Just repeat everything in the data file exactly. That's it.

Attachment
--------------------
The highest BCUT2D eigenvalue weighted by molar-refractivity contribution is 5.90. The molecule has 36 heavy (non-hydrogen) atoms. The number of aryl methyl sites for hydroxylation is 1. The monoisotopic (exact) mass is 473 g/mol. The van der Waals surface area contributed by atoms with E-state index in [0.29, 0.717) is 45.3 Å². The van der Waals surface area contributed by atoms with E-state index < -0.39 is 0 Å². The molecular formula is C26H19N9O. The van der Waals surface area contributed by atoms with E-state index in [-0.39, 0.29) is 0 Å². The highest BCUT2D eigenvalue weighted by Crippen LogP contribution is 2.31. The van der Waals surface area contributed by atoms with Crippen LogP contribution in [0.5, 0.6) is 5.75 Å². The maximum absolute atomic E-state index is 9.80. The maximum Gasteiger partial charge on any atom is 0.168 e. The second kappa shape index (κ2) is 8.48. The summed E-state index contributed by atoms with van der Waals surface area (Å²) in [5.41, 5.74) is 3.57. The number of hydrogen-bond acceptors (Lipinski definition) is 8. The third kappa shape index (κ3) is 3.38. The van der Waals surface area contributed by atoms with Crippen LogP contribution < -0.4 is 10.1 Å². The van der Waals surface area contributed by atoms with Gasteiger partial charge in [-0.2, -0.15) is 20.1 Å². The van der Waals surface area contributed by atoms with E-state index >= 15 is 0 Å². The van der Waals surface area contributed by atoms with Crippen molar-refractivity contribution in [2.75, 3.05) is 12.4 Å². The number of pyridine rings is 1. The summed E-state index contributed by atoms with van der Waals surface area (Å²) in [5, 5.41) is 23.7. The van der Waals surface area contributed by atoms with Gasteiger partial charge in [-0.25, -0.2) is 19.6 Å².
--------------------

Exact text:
The highest BCUT2D eigenvalue weighted by molar-refractivity contribution is 5.90. The molecule has 36 heavy (non-hydrogen) atoms. The number of aryl methyl sites for hydroxylation is 1. The monoisotopic (exact) mass is 473 g/mol. The van der Waals surface area contributed by atoms with E-state index in [0.29, 0.717) is 45.3 Å². The van der Waals surface area contributed by atoms with E-state index < -0.39 is 0 Å². The molecular formula is C26H19N9O. The van der Waals surface area contributed by atoms with E-state index in [-0.39, 0.29) is 0 Å². The highest BCUT2D eigenvalue weighted by Crippen LogP contribution is 2.31. The van der Waals surface area contributed by atoms with Crippen LogP contribution in [0.5, 0.6) is 5.75 Å². The maximum absolute atomic E-state index is 9.80. The maximum Gasteiger partial charge on any atom is 0.168 e. The second kappa shape index (κ2) is 8.48. The summed E-state index contributed by atoms with van der Waals surface area (Å²) in [5.41, 5.74) is 3.57. The number of hydrogen-bond acceptors (Lipinski definition) is 8. The third kappa shape index (κ3) is 3.38. The van der Waals surface area contributed by atoms with Crippen LogP contribution < -0.4 is 10.1 Å². The van der Waals surface area contributed by atoms with Gasteiger partial charge in [-0.2, -0.15) is 20.1 Å². The van der Waals surface area contributed by atoms with E-state index >= 15 is 0 Å². The van der Waals surface area contributed by atoms with Crippen molar-refractivity contribution in [2.75, 3.05) is 12.4 Å². The number of pyridine rings is 1. The summed E-state index contributed by atoms with van der Waals surface area (Å²) in [5, 5.41) is 23.7. The van der Waals surface area contributed by atoms with Gasteiger partial charge in [-0.25, -0.2) is 19.6 Å².